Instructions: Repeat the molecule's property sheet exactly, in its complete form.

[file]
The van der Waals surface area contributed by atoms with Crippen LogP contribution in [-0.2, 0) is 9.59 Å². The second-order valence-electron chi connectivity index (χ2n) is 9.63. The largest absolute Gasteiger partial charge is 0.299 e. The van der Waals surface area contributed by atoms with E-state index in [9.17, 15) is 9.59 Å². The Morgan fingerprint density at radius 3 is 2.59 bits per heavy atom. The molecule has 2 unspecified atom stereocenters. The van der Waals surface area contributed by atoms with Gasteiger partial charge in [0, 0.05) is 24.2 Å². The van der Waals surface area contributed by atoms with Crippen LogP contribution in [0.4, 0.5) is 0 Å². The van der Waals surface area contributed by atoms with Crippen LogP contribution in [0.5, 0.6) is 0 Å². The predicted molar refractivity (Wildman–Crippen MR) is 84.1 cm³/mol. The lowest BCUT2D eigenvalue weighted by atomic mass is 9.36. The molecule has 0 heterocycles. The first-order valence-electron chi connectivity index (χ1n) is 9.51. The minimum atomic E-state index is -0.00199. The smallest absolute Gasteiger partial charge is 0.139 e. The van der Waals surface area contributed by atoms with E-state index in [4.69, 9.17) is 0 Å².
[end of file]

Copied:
The van der Waals surface area contributed by atoms with Crippen LogP contribution in [-0.2, 0) is 9.59 Å². The second-order valence-electron chi connectivity index (χ2n) is 9.63. The largest absolute Gasteiger partial charge is 0.299 e. The van der Waals surface area contributed by atoms with E-state index in [9.17, 15) is 9.59 Å². The Morgan fingerprint density at radius 3 is 2.59 bits per heavy atom. The molecule has 2 unspecified atom stereocenters. The van der Waals surface area contributed by atoms with Gasteiger partial charge in [0, 0.05) is 24.2 Å². The van der Waals surface area contributed by atoms with Crippen LogP contribution in [0.4, 0.5) is 0 Å². The van der Waals surface area contributed by atoms with Crippen LogP contribution in [0.5, 0.6) is 0 Å². The predicted molar refractivity (Wildman–Crippen MR) is 84.1 cm³/mol. The lowest BCUT2D eigenvalue weighted by atomic mass is 9.36. The molecule has 0 heterocycles. The first-order valence-electron chi connectivity index (χ1n) is 9.51. The minimum atomic E-state index is -0.00199. The smallest absolute Gasteiger partial charge is 0.139 e. The van der Waals surface area contributed by atoms with E-state index in [4.69, 9.17) is 0 Å².